Alevine Magila (AM) and NM against KA’s amendment 

  • AM: “43% by Labor is inadequate. If new coal and gas projects expand, Labor will not work on climate. [Look at] Labor cooperation with Adani. McGowan has been overseeing the Scarborough gas project. Labor’s policy is “abysmal”, and Labor’s target is a “fig leaf”. We want original wording to be retained.”   
  • NM: Happy to say: “The target is inadequate and condemns Labor’s partiality to the fossil fuel industry. Wording is important, and it should “absolutely criticise Labor’s policies. The Guild should take a stand on this.” 

(KA) is not satisfied with this counter to the amendment.   

The council moves to a vote on (KA) original amendment. The vote fails.  

The council moves to a vote on the original motion with NM change. There is a majority in favour.  

The motion passes.  




In light of 2021, NSSS and general public concern regarding interpersonal safety, the university acknowledged the need for effective safety measures. The ‘SafeZone’ app – which provides students with the means to request escorts or lifts across campus grounds – has been launched. The university encourages Guild clubs to promote the app on their pages. 

Security reports lighting has been improved, and they have installed more security cameras. To allow (via the Guild) cooperation on the matter, council members and office bearers were given the opportunity to provide input on actions and ask security questions.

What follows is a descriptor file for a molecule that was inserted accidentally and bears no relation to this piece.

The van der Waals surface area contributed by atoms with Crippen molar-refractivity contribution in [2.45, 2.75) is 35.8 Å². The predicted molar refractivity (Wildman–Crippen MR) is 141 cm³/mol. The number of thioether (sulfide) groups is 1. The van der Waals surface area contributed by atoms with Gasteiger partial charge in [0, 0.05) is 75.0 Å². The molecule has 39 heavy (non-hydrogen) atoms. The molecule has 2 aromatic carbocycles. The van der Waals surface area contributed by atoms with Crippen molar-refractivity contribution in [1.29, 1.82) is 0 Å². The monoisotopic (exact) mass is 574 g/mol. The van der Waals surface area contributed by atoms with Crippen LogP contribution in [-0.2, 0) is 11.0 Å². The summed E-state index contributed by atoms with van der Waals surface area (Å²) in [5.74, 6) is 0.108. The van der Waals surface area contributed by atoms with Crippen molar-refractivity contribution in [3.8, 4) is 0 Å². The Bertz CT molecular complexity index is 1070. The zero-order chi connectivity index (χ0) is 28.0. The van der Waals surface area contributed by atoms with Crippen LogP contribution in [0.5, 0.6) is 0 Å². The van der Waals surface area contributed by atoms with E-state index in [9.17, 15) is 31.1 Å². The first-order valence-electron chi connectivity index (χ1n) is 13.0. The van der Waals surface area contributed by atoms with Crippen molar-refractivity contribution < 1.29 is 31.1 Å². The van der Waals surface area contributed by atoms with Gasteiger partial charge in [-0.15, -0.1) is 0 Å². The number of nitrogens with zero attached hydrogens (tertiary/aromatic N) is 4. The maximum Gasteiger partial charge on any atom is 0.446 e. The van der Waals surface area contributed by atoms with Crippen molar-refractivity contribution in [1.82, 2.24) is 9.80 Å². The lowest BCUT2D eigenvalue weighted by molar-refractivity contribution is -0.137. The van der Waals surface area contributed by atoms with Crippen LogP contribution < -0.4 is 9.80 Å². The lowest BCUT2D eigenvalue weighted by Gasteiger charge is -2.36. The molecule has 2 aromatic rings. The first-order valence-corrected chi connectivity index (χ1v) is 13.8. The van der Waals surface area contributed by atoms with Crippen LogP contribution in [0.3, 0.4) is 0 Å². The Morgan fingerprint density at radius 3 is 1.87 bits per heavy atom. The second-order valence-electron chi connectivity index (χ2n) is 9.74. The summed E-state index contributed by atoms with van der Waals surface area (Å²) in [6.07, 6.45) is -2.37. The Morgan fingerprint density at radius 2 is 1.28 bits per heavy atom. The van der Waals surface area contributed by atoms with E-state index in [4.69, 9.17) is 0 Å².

Council expressed concern regarding the ”negative” connotations of ‘safety’ and asked if it could be renamed. Access highlighted the struggle of people with physical disabilities. Responding to the latter, security specified that ‘SafeZone’ is to be used in instances of feeling unsafe and suggested that in day-to-day movements, UniAccess would be more appropriate. 


Pride Department’s Parastoo Javid (PJ) and Chloe Bryant (CB) of the Women’s Department acknowledge the issues for appropriate representation for gender-diverse individuals. Both officers will attend the next SOCPAC (Society’s Council + Public Affairs) meeting to discuss the issue.   

Whilst noting the presence of non-binary people in the Women’s Department space, PJ makes a point that “including non-binary people in discussions with women doesn’t favour non-binary people and excludes masculine presenting non-binary people.” Women’s (or any other department, society, or club) should be careful to not conflate the varied presentation (and associated lived experience) now present on campus, and anyone wishing to include non-binary people in their events should be mindful of this.   

The meeting closes at 9:47 pm. 

The next meeting will be held on Wednesday 31st of August at 6:00 pm.  

By Pelican Magazine